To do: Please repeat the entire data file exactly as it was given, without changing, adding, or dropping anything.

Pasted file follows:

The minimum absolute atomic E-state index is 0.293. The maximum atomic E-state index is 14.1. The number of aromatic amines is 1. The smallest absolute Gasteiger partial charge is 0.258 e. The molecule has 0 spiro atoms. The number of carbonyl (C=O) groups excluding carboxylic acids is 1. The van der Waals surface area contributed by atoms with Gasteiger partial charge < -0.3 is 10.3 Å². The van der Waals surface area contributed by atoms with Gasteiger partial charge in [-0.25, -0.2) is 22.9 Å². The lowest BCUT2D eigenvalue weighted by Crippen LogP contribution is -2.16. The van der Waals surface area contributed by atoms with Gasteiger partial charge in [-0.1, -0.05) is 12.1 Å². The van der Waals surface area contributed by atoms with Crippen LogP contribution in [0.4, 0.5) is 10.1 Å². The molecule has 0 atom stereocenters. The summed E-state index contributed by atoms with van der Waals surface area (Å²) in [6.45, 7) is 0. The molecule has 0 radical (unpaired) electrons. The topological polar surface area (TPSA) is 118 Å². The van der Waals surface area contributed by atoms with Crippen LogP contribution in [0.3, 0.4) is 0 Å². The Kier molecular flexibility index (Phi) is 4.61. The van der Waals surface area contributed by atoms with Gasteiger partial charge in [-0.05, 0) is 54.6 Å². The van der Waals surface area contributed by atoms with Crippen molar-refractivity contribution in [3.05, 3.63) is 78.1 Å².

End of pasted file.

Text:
The minimum absolute atomic E-state index is 0.293. The maximum atomic E-state index is 14.1. The number of aromatic amines is 1. The smallest absolute Gasteiger partial charge is 0.258 e. The molecule has 0 spiro atoms. The number of carbonyl (C=O) groups excluding carboxylic acids is 1. The van der Waals surface area contributed by atoms with Gasteiger partial charge < -0.3 is 10.3 Å². The van der Waals surface area contributed by atoms with Gasteiger partial charge in [-0.25, -0.2) is 22.9 Å². The lowest BCUT2D eigenvalue weighted by Crippen LogP contribution is -2.16. The van der Waals surface area contributed by atoms with Gasteiger partial charge in [-0.1, -0.05) is 12.1 Å². The van der Waals surface area contributed by atoms with Crippen LogP contribution in [0.4, 0.5) is 10.1 Å². The molecule has 0 atom stereocenters. The summed E-state index contributed by atoms with van der Waals surface area (Å²) in [6.45, 7) is 0. The molecule has 0 radical (unpaired) electrons. The topological polar surface area (TPSA) is 118 Å². The van der Waals surface area contributed by atoms with Crippen LogP contribution in [0.3, 0.4) is 0 Å². The Kier molecular flexibility index (Phi) is 4.61. The van der Waals surface area contributed by atoms with Gasteiger partial charge in [-0.05, 0) is 54.6 Å². The van der Waals surface area contributed by atoms with Crippen molar-refractivity contribution in [3.05, 3.63) is 78.1 Å².